|37000 Feet||Browse and search NASA's
Aviation Safety Reporting System
|Local Time Of Day||1201 To 1800|
|Locale Reference||airport : vny|
|Altitude||agl bound lower : 0|
agl bound upper : 1200
|Controlling Facilities||tower : vny|
|Operator||common carrier : air taxi|
|Make Model Name||Small Aircraft, High Wing, 1 Eng, Retractable Gear|
|Flight Phase||descent other|
|Function||flight crew : single pilot|
|Qualification||pilot : instrument|
pilot : commercial
|Experience||flight time last 90 days : 150|
flight time total : 1800
|Affiliation||government : faa|
|Function||controller : local|
|Qualification||controller : non radar|
|Anomaly||aircraft equipment problem : critical|
other anomaly other
|Independent Detector||other flight crewa|
|Resolutory Action||flight crew : declared emergency|
none taken : anomaly accepted
|Primary Problem||Flight Crew Human Performance|
|Air Traffic Incident||Pilot Deviation|
After completion of an aerial photo flight over los angeles. I was spiraling down to land at vny airport. After being handed off to vny tower, I was instructed to enter downwind. Then my engine started to act as if it was running out of fuel. I knew I was low on fuel, but figured I had about 45 mins left at least. I made an 180 degree turn toward the runway. Then the tower asked me to state intention. I said I needed to land 'now.' they told the other traffic to go around. I switched tanks and turned on the fuel pump. The engine regained power then quit. Again I switched back to the right tank. The engine sputtered. Then I pressed the emergency boost. The power returned and then quit again. I just cleared the fence at the approach end of the runway and landed safely, then the engine power returned and I taxied off the runway. Then the engine quit again. We could smell gas. We pushed the plane off the taxiway. I noticed gas coming out the drain line, so it appeared that the engine was flooded for part of the time, probably due to the over use of the emergency boost. We checked the tanks. There was fuel in the right, about 7 gals. There was less in the left tank. What started the fuel starvation was probably uncoordinated flight in the spiral down and downwind. Then over use of the emergency boost flooded the engine. I had never been taught or thought about the possibility of flooding the engine with the emergency boost. Callback conversation with reporter revealed the following: on this turbocharged aircraft, there are 2 rocker switches for boost pump control. One is yellow and controls the regular boost pump. The other is red and controls the emergency boost pump. This one is spring loaded and apparently is intended for momentary use. Reporter said he smelled gas and after landing, fuel was flowing from a manifold drain line. Reporter said he turned in this report because this particular piece of equipment was a 'grey area in his training on this aircraft.' analyst asked reporter if he would send ASRS a copy of the aircraft manual pages that apply to the fuel boost pump and the reporter agreed. Reporter indicated that he may have unported a fuel feed point by uncoordinated flying technique causing the initial fuel starvation.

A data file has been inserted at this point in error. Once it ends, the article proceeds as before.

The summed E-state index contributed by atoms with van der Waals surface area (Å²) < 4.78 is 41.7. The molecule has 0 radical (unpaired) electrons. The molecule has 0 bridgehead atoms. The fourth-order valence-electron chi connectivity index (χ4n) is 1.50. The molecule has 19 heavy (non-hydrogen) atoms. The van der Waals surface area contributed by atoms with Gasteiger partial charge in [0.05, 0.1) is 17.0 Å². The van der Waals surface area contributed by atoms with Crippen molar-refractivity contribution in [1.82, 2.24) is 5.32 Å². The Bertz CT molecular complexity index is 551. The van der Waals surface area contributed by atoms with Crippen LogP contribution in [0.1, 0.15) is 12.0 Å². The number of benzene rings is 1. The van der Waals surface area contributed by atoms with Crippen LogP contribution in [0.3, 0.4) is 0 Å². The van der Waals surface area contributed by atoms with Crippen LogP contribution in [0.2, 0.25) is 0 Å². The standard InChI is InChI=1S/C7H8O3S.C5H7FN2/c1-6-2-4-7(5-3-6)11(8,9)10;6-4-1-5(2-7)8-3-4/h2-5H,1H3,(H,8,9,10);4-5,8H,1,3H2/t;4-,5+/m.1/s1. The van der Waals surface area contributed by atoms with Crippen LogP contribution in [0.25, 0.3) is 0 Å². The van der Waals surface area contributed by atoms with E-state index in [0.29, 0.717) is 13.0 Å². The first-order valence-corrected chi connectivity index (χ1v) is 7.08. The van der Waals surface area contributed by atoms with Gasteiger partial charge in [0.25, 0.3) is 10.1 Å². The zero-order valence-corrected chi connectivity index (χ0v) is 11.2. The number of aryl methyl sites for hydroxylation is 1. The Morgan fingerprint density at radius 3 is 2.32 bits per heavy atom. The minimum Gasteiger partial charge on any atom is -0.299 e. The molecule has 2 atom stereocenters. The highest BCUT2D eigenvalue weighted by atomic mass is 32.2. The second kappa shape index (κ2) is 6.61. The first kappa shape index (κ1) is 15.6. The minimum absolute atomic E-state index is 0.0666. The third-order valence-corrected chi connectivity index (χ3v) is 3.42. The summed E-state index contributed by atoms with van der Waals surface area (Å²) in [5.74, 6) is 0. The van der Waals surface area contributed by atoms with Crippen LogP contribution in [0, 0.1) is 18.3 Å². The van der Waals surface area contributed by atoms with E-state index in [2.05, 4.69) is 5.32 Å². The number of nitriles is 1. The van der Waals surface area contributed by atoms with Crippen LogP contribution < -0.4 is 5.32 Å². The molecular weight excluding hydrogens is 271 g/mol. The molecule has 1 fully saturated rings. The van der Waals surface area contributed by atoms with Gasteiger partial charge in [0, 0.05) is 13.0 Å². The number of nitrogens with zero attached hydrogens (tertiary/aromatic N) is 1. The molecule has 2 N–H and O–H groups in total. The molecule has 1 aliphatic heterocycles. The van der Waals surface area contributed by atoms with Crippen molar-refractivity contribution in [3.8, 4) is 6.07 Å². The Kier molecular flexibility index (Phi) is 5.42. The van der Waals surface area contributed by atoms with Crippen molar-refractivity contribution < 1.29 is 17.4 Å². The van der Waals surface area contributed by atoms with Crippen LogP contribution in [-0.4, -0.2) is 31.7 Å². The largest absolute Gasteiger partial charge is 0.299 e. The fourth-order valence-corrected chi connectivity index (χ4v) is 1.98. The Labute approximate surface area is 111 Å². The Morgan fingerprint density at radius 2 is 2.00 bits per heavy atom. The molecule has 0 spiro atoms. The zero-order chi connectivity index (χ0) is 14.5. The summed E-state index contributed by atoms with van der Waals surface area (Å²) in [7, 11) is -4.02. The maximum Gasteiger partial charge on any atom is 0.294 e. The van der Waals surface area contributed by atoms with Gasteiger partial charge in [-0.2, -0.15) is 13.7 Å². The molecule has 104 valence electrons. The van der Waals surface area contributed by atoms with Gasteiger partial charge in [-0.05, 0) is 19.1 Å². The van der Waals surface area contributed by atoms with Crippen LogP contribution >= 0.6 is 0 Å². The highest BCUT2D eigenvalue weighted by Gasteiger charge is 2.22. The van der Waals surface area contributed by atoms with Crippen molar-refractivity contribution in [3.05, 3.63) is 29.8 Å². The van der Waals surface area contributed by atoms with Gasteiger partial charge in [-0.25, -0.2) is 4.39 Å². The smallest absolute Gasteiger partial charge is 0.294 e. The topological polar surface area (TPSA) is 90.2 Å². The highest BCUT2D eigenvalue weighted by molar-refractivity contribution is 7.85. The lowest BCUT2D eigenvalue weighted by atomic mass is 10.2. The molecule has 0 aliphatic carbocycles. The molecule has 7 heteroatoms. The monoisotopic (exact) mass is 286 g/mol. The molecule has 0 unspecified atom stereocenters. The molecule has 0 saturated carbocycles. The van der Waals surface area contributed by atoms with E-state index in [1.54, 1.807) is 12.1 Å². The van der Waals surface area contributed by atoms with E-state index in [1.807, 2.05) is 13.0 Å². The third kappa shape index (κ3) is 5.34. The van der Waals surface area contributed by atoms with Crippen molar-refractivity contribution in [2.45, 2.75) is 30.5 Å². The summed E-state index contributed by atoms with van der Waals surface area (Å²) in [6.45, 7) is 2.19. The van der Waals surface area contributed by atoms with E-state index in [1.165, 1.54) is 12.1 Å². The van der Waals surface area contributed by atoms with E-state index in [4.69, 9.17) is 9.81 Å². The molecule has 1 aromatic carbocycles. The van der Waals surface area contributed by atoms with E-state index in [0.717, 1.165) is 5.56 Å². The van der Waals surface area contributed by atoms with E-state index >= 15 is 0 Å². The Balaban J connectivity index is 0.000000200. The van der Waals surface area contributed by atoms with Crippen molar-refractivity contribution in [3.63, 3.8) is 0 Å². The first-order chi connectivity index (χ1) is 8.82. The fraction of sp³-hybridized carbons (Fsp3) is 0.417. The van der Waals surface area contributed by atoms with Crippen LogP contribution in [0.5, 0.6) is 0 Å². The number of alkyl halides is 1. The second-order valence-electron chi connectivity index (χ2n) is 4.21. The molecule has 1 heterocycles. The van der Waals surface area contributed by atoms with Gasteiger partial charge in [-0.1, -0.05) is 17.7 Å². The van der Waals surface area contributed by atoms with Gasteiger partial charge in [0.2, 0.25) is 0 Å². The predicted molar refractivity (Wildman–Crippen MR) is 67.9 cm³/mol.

Original NASA ASRS Text
Title: ENGINE FAILURE CAUSED FORCED LNDG. ACFT LANDED ON AN ARPT.
Narrative: AFTER COMPLETION OF AN AERIAL PHOTO FLT OVER LOS ANGELES. I WAS SPIRALING DOWN TO LAND AT VNY ARPT. AFTER BEING HANDED OFF TO VNY TWR, I WAS INSTRUCTED TO ENTER DOWNWIND. THEN MY ENG STARTED TO ACT AS IF IT WAS RUNNING OUT OF FUEL. I KNEW I WAS LOW ON FUEL, BUT FIGURED I HAD ABOUT 45 MINS LEFT AT LEAST. I MADE AN 180 DEG TURN TOWARD THE RWY. THEN THE TWR ASKED ME TO STATE INTENTION. I SAID I NEEDED TO LAND 'NOW.' THEY TOLD THE OTHER TFC TO GO AROUND. I SWITCHED TANKS AND TURNED ON THE FUEL PUMP. THE ENG REGAINED PWR THEN QUIT. AGAIN I SWITCHED BACK TO THE RIGHT TANK. THE ENG SPUTTERED. THEN I PRESSED THE EMER BOOST. THE PWR RETURNED AND THEN QUIT AGAIN. I JUST CLRED THE FENCE AT THE APCH END OF THE RWY AND LANDED SAFELY, THEN THE ENG PWR RETURNED AND I TAXIED OFF THE RWY. THEN THE ENG QUIT AGAIN. WE COULD SMELL GAS. WE PUSHED THE PLANE OFF THE TXWY. I NOTICED GAS COMING OUT THE DRAIN LINE, SO IT APPEARED THAT THE ENG WAS FLOODED FOR PART OF THE TIME, PROBABLY DUE TO THE OVER USE OF THE EMER BOOST. WE CHKED THE TANKS. THERE WAS FUEL IN THE RIGHT, ABOUT 7 GALS. THERE WAS LESS IN THE LEFT TANK. WHAT STARTED THE FUEL STARVATION WAS PROBABLY UNCOORDINATED FLIGHT IN THE SPIRAL DOWN AND DOWNWIND. THEN OVER USE OF THE EMER BOOST FLOODED THE ENG. I HAD NEVER BEEN TAUGHT OR THOUGHT ABOUT THE POSSIBILITY OF FLOODING THE ENG WITH THE EMER BOOST. CALLBACK CONVERSATION WITH RPTR REVEALED THE FOLLOWING: ON THIS TURBOCHARGED ACFT, THERE ARE 2 ROCKER SWITCHES FOR BOOST PUMP CONTROL. ONE IS YELLOW AND CONTROLS THE REGULAR BOOST PUMP. THE OTHER IS RED AND CONTROLS THE EMER BOOST PUMP. THIS ONE IS SPRING LOADED AND APPARENTLY IS INTENDED FOR MOMENTARY USE. RPTR SAID HE SMELLED GAS AND AFTER LNDG, FUEL WAS FLOWING FROM A MANIFOLD DRAIN LINE. RPTR SAID HE TURNED IN THIS RPT BECAUSE THIS PARTICULAR PIECE OF EQUIP WAS A 'GREY AREA IN HIS TRNING ON THIS ACFT.' ANALYST ASKED RPTR IF HE WOULD SEND ASRS A COPY OF THE ACFT MANUAL PAGES THAT APPLY TO THE FUEL BOOST PUMP AND THE RPTR AGREED. RPTR INDICATED THAT HE MAY HAVE UNPORTED A FUEL FEED POINT BY UNCOORDINATED FLYING TECHNIQUE CAUSING THE INITIAL FUEL STARVATION.
Data retrieved from NASA's ASRS site as of August 2007 and automatically converted to unabbreviated mixed upper/lowercase text. This report is for informational purposes with no guarantee of accuracy. See NASA's ASRS site for official report.